Besides facilitating widespread and relatively unnoticed terrorist financing, virtual currencies such as Bitcoin have created another liability as they could potentially make hundreds of millions of dollars available to terrorist organizations with advanced technological know-how as hacking a private currency exchange site can be performed with very little trace. An example of this is the online Bitcoin exchange Mount Gox. Repurposed in 2010 by Jed McCaleb as one of the first exchanges for the purchase and sale of Bitcoin, it eventually became the world’s most popular Bitcoin exchange, at one point handling 70 percent of the international Bitcoin trade. In February of 2014, Mount Gox announced 850,000 Bitcoin, at that time totalling 480 million USD was missing and likely stolen. Although 200,000 Bitcoin were eventually recovered, none of the identities of those responsible have been confirmed. Heists like these demonstrate that we are potentially entering a new era wherein a terrorist group in a remote part of the world could exploit the weaknesses of these currency exchange sites to fund terrorist activities that could threaten Canada.

Although this is a new type of terrorist financing for the Canadian government, Canada is not new to the field of preventing terrorist financing. Created in 2000 as a unit under the Ministry of Finance, the Financial Transactions and Reports Analysis Centre of Canada (FINTRAC) is one of the country’s primary tools to prevent financial crime and terrorist financing. It detects and deters money laundering by analyzing reports on suspicious financial activities and passing relevant information from these reports to the applicable Canadian security agency. Through working closely as a regulator and intelligence agency with Canadian financial institutions including banks, loan companies, casinos, and securities dealers, FINTRAC works to make sure that these institutions properly monitor their customers’ account indicators that can trigger reports of suspicious financial activity. Although FINTRAC is well positioned to monitor government regulated financial institutions in the Canadian financial industry, it has very little ability to monitor an unregulated cryptocurrency such as Bitcoin, further exposing Canada to terrorist financing as its primary financial regulator and financial intelligence provider is undermined.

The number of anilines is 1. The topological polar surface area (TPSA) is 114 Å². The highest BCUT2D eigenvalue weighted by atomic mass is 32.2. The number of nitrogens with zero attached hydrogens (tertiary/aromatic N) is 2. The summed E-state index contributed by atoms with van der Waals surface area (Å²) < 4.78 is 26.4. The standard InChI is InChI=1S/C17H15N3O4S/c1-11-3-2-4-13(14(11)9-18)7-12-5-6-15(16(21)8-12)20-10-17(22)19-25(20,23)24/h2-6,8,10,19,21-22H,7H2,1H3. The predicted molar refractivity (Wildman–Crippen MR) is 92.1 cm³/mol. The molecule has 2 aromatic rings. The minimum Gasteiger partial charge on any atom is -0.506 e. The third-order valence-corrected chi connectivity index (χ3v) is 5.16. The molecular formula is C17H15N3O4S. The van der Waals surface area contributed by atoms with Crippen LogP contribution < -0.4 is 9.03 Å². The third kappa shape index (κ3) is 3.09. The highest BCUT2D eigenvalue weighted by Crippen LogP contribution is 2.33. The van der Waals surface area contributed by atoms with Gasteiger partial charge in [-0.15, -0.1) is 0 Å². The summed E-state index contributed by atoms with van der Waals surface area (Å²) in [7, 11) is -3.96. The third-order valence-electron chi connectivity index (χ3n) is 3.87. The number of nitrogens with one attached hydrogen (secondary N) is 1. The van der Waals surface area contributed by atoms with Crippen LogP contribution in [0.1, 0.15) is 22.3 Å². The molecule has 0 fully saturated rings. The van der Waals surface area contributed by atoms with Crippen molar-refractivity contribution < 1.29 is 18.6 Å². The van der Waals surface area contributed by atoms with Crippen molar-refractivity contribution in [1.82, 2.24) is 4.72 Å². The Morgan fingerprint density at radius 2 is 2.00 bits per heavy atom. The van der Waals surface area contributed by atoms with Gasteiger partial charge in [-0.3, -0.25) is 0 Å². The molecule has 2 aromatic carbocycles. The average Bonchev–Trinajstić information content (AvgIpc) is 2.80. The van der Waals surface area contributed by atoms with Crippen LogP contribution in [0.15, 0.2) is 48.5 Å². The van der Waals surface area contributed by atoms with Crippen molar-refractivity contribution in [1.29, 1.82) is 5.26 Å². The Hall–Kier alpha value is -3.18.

There are two main mitigation strategies the Canadian government can utilize to decrease the threat posed by terrorist groups using cryptocurrencies. First, due to pressure from law enforcement agencies worldwide, Bitcoin has agreed to cooperate in tracking currency suspected of being used for illegal activities, often to the regions and countries that this virtual currency originated from and was destined for. Canadian policymakers should take note of this. They should use whatever leverage they have to get Bitcoin to work with Canadian agencies that are stakeholders in anti-terrorist financing such as FINTRAC in utilizing Bitcoin financial intelligence. Canada should also be proactive and begin developing legislation as well as regulation technologies that prevent current and future facilitators of cryptocurrencies – such as exchange sites – from budgeting for fines for not fully complying with government money anti-money laundering and terrorist financing legislation, as many Canadian banks do today. The benefit of being proactive with these mitigation strategies is that as new cryptocurrencies such as Ethereum and Litecoin are built off the Bitcoin model, these strategies will likely become best practices, and help mitigate the threat posed to Canada by the utilization of cryptocurrencies by terrorist groups for years to come.